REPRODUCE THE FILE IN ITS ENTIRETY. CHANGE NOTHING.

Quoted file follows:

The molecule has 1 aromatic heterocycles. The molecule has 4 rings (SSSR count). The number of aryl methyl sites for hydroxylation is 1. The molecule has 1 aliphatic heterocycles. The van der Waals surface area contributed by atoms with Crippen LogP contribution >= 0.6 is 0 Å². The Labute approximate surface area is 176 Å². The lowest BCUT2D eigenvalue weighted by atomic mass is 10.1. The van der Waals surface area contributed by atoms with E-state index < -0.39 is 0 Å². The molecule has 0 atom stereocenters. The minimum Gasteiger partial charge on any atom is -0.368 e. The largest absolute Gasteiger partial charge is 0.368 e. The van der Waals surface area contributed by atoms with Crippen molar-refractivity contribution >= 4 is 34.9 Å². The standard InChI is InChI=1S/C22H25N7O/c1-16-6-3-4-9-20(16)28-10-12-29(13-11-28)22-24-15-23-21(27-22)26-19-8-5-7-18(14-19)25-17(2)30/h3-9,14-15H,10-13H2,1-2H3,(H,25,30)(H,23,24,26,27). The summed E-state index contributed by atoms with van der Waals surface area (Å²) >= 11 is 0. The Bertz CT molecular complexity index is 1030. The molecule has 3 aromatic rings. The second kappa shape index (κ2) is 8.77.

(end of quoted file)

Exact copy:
The molecule has 1 aromatic heterocycles. The molecule has 4 rings (SSSR count). The number of aryl methyl sites for hydroxylation is 1. The molecule has 1 aliphatic heterocycles. The van der Waals surface area contributed by atoms with Crippen LogP contribution >= 0.6 is 0 Å². The Labute approximate surface area is 176 Å². The lowest BCUT2D eigenvalue weighted by atomic mass is 10.1. The van der Waals surface area contributed by atoms with E-state index < -0.39 is 0 Å². The molecule has 0 atom stereocenters. The minimum Gasteiger partial charge on any atom is -0.368 e. The largest absolute Gasteiger partial charge is 0.368 e. The van der Waals surface area contributed by atoms with Crippen molar-refractivity contribution >= 4 is 34.9 Å². The standard InChI is InChI=1S/C22H25N7O/c1-16-6-3-4-9-20(16)28-10-12-29(13-11-28)22-24-15-23-21(27-22)26-19-8-5-7-18(14-19)25-17(2)30/h3-9,14-15H,10-13H2,1-2H3,(H,25,30)(H,23,24,26,27). The summed E-state index contributed by atoms with van der Waals surface area (Å²) >= 11 is 0. The Bertz CT molecular complexity index is 1030. The molecule has 3 aromatic rings. The second kappa shape index (κ2) is 8.77.